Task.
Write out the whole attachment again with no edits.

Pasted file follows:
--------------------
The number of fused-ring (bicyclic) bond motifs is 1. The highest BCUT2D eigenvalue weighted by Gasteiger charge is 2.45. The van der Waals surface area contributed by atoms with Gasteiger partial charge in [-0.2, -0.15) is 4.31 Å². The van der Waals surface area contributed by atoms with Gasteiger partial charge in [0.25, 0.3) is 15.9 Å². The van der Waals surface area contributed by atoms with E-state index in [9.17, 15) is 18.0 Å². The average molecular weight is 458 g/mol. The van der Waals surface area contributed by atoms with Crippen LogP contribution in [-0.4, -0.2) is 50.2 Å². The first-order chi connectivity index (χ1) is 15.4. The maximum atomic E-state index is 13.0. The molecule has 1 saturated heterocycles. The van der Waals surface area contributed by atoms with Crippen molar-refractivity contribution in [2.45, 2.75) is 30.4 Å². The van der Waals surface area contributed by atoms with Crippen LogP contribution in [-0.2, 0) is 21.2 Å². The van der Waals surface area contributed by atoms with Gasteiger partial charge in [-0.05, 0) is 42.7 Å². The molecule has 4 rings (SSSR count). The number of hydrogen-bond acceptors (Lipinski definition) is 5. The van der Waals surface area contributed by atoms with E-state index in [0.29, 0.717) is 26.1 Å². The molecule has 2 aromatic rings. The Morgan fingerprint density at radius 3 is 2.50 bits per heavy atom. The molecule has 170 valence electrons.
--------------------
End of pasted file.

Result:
The number of fused-ring (bicyclic) bond motifs is 1. The highest BCUT2D eigenvalue weighted by Gasteiger charge is 2.45. The van der Waals surface area contributed by atoms with Gasteiger partial charge in [-0.2, -0.15) is 4.31 Å². The van der Waals surface area contributed by atoms with Gasteiger partial charge in [0.25, 0.3) is 15.9 Å². The van der Waals surface area contributed by atoms with E-state index in [9.17, 15) is 18.0 Å². The average molecular weight is 458 g/mol. The van der Waals surface area contributed by atoms with Crippen LogP contribution in [-0.4, -0.2) is 50.2 Å². The first-order chi connectivity index (χ1) is 15.4. The maximum atomic E-state index is 13.0. The molecule has 1 saturated heterocycles. The van der Waals surface area contributed by atoms with Crippen molar-refractivity contribution in [2.45, 2.75) is 30.4 Å². The van der Waals surface area contributed by atoms with Crippen LogP contribution in [-0.2, 0) is 21.2 Å². The van der Waals surface area contributed by atoms with Gasteiger partial charge in [-0.05, 0) is 42.7 Å². The molecule has 4 rings (SSSR count). The number of hydrogen-bond acceptors (Lipinski definition) is 5. The van der Waals surface area contributed by atoms with E-state index in [0.29, 0.717) is 26.1 Å². The molecule has 2 aromatic rings. The Morgan fingerprint density at radius 3 is 2.50 bits per heavy atom. The molecule has 170 valence electrons.